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Kitesurfers looking for big air

Tuesday 28 June 2011 | Published in Regional


While the Cook Islands kitesurfing competition has been much more flexible and relaxed than, say, the kitesurfing World Tour, it is running according to a bit of race protocol about which those who are not kite-inclined might not know much.

Raising the red flag signals one minute to go before the start of a 10-minute heat. When the red flag comes down, the green flag goes up and the horn sounds to mark the start of the heat.

When the green flag goes down, the competitors know they have one minute left until the end of their heat. To signal the finish, the red flag goes up and the horn sounds long and loud.

The judges use a ten-point scale, awarding zero points to an attempted but failed trick, two to four points for an okay trick, between four and six for an average effort, six and eight for a good trick and between eight and 10 for an awesome attempt.

Theyre looking for the wow factor, head judge Brad Price explained. He emphasised to fellow judges Ianis Boaza and Moehau Goold that quality trumped quantity.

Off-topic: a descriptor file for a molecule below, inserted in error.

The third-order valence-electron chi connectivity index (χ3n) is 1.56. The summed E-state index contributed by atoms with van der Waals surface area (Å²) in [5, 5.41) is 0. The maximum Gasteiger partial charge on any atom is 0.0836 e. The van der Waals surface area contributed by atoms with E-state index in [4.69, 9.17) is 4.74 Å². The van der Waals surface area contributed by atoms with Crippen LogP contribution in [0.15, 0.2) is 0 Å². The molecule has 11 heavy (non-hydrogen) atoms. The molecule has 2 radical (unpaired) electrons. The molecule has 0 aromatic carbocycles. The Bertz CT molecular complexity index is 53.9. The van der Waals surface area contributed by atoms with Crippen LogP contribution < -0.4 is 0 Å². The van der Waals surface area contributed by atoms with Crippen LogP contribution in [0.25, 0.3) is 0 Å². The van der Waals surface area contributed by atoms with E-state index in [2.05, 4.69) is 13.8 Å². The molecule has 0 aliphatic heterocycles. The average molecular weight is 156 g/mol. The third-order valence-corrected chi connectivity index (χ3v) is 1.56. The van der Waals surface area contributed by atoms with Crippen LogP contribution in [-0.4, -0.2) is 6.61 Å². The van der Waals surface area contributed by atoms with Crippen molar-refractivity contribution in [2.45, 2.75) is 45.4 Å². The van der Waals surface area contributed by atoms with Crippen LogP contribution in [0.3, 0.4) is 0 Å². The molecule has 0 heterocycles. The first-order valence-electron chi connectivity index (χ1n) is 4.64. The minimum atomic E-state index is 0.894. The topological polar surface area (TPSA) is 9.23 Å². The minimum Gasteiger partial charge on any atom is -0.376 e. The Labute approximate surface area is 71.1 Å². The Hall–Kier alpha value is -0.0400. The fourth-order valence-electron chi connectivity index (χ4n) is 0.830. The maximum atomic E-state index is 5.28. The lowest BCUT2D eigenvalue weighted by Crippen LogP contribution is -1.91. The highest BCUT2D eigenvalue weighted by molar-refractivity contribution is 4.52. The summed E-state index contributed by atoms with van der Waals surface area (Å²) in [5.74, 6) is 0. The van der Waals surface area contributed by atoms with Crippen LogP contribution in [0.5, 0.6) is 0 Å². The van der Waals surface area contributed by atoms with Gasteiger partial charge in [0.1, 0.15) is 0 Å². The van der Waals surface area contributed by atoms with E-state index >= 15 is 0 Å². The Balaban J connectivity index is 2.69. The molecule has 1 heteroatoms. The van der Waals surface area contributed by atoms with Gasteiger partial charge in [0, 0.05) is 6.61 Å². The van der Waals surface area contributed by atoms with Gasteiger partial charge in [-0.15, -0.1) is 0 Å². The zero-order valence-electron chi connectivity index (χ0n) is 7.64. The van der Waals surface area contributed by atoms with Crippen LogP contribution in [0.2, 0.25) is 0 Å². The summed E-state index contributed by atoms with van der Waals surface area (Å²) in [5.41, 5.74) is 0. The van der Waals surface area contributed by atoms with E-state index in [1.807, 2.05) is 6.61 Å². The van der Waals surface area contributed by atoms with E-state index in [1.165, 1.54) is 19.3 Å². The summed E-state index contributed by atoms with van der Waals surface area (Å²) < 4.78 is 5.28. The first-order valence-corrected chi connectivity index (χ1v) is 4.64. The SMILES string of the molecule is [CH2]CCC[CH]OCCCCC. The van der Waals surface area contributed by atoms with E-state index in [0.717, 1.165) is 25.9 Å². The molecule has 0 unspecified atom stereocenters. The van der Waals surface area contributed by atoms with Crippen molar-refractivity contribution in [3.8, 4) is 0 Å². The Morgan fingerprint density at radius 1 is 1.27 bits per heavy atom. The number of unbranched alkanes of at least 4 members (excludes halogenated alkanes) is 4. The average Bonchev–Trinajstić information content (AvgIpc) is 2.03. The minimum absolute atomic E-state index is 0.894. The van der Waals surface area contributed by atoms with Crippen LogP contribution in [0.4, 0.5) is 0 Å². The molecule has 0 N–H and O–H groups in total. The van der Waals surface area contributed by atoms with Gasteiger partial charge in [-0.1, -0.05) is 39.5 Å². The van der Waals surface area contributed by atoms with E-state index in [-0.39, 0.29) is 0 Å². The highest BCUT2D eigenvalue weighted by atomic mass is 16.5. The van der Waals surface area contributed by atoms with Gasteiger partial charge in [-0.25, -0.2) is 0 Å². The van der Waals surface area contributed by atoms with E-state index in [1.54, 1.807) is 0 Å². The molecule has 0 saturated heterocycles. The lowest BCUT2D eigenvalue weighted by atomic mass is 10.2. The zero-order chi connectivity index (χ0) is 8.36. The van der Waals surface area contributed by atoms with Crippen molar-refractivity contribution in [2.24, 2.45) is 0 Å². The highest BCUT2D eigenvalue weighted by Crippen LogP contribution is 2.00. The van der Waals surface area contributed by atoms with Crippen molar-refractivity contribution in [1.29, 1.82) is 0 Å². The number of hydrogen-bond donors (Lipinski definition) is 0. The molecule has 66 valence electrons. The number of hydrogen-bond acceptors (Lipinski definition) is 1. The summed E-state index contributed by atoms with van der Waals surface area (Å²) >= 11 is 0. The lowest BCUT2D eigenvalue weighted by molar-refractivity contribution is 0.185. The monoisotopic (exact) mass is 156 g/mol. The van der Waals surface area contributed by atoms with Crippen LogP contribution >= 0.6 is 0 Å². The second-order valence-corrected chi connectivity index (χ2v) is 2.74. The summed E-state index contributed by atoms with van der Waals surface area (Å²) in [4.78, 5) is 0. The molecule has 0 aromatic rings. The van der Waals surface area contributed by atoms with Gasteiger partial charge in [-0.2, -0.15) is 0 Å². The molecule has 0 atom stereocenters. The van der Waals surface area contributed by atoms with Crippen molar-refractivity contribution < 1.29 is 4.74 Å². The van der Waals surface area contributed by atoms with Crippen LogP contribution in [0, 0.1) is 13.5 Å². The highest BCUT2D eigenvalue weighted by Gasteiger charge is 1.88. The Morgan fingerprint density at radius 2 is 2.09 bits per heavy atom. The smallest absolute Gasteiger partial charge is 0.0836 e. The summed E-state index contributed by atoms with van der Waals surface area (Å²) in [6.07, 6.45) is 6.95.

A rider busting as many tricks as possible but landing none earns fewer points than one who pulls off a few impressive tricks with clean landings. A crash means no points, and a buttcheck or a trick that lands a rider on his backside means docked points.

Judges are also looking for variety someone pulling the same trick over and over, even if its successful each time, doesnt earn as many points as someone mixing up his or her moves.

Yesterdays competitors were after three prizes for best trick, biggest crash and biggest air.

In a more professional competition, the competitors would have to perform their tricks within a certain marked area. Any tricks attempted outside the buoyed zone would theoretically earn no points.

World champion Jesse Richman said that in a typical seven-minute heat, hell pull off a maximum of 17 tricks. He says that on average hell attempt 14, or a trick every 30 seconds.

Price said that a more serious, high-level competition would be much more technical.

But here (in the Cook Islands) thats not our sole purpose its about big air, exciting moves, he said. On the PKRA (Professional Kiteboard Riders Association) it can be so technical that the average person doesnt know whats going on.

Among other rules on the PKRA, kiters have to keep their kites at 45 degrees or lower when they go for big tricks.

But with this competition its more lax, Price said. Its more attractive for the spectators and more fun for the competitors its not just about the technical aspects.